Facebook trawls through paste sites for compromised credentials

In the spirit of November as National Cyber Security Awareness Month, Facebook security engineer Chris Long shared how the company discovers that some of its users’ accounts could be compromised and preemptively pushes them towards changing the password.

The company has created an automated system that trawls public paste sites (Pastebin and such) for leaked login credentials, collects the information, compares it to the Facebook internal databases and, if a match is found, alerts and guides the user through the password-changing process.

“The Facebook Security team has always kept a close eye on data breach announcements from other organizations. Theft of personal data like email addresses and passwords can have larger consequences because people often use the same password on multiple websites,” Long pointed out.

For those worried that this means that Facebook employees can easily access and see their password, he explained that the process is completely automated.

The found sets of stolen credentials are fed into a program that parses the data into a standardized format, then the automated system checks each one of them against Facebook’s databases to see if any of the email addresses and hashed passwords match valid login information on Facebook.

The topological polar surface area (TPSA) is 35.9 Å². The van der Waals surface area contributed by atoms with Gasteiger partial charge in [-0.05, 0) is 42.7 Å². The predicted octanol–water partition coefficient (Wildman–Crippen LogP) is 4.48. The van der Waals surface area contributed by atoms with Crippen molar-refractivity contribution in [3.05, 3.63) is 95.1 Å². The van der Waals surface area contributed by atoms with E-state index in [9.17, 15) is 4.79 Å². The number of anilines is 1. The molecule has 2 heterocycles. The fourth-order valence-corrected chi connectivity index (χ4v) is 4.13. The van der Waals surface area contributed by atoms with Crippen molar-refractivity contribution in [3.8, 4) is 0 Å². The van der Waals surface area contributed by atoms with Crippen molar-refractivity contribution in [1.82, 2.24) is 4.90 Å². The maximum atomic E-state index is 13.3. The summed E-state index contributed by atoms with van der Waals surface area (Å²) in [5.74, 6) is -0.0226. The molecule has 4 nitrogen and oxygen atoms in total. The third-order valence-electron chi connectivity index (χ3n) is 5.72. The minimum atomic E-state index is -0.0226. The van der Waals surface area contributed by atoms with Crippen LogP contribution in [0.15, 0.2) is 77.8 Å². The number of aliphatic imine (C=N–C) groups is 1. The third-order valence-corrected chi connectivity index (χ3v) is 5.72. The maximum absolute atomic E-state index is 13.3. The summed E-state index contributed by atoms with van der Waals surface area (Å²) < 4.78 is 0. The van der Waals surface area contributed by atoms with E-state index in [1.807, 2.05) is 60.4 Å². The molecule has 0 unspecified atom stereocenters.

“We hash each password using our internal password hashing algorithm and the unique salt for that person,” he noted. “Since Facebook stores passwords securely as hashes, we can’t simply compare a password directly to the database. We need to hash it first and compare the hashes.”

While this system helps both users and the company, Facebook notes that every user is personally responsible for choosing a strong and unique password for each of their online accounts.

Enabling two-factor authentication wherever possible is also a great idea, noted Long, as is using Facebook Login when one needs to sign into other websites.

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